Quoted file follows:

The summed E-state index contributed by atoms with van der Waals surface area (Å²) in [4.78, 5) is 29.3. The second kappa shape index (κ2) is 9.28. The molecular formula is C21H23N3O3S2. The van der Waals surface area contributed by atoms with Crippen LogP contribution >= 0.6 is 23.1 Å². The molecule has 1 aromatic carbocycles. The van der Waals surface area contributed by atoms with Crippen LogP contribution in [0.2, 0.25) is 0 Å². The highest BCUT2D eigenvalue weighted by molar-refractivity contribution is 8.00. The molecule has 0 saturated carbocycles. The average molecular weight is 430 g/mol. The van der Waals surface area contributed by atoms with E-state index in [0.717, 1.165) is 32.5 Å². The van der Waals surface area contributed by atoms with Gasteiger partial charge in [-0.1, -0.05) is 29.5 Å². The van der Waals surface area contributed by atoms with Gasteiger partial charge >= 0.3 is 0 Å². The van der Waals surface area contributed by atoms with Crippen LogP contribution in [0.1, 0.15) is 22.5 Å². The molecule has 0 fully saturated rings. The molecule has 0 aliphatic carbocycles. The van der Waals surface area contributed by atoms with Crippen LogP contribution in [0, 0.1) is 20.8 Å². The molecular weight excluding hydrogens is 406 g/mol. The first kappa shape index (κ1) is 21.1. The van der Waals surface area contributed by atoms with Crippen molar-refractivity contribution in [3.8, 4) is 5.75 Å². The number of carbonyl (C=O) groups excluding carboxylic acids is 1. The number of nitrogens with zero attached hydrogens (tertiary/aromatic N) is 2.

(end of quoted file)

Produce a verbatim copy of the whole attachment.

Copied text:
The summed E-state index contributed by atoms with van der Waals surface area (Å²) in [4.78, 5) is 29.3. The second kappa shape index (κ2) is 9.28. The molecular formula is C21H23N3O3S2. The van der Waals surface area contributed by atoms with Crippen LogP contribution >= 0.6 is 23.1 Å². The molecule has 1 aromatic carbocycles. The van der Waals surface area contributed by atoms with Crippen LogP contribution in [0.2, 0.25) is 0 Å². The highest BCUT2D eigenvalue weighted by molar-refractivity contribution is 8.00. The molecule has 0 saturated carbocycles. The average molecular weight is 430 g/mol. The van der Waals surface area contributed by atoms with E-state index in [0.717, 1.165) is 32.5 Å². The van der Waals surface area contributed by atoms with Gasteiger partial charge in [-0.1, -0.05) is 29.5 Å². The van der Waals surface area contributed by atoms with Gasteiger partial charge >= 0.3 is 0 Å². The van der Waals surface area contributed by atoms with Crippen LogP contribution in [0.1, 0.15) is 22.5 Å². The molecule has 0 fully saturated rings. The molecule has 0 aliphatic carbocycles. The van der Waals surface area contributed by atoms with Crippen LogP contribution in [0, 0.1) is 20.8 Å². The molecular weight excluding hydrogens is 406 g/mol. The first kappa shape index (κ1) is 21.1. The van der Waals surface area contributed by atoms with Crippen molar-refractivity contribution in [3.8, 4) is 5.75 Å². The number of carbonyl (C=O) groups excluding carboxylic acids is 1. The number of nitrogens with zero attached hydrogens (tertiary/aromatic N) is 2.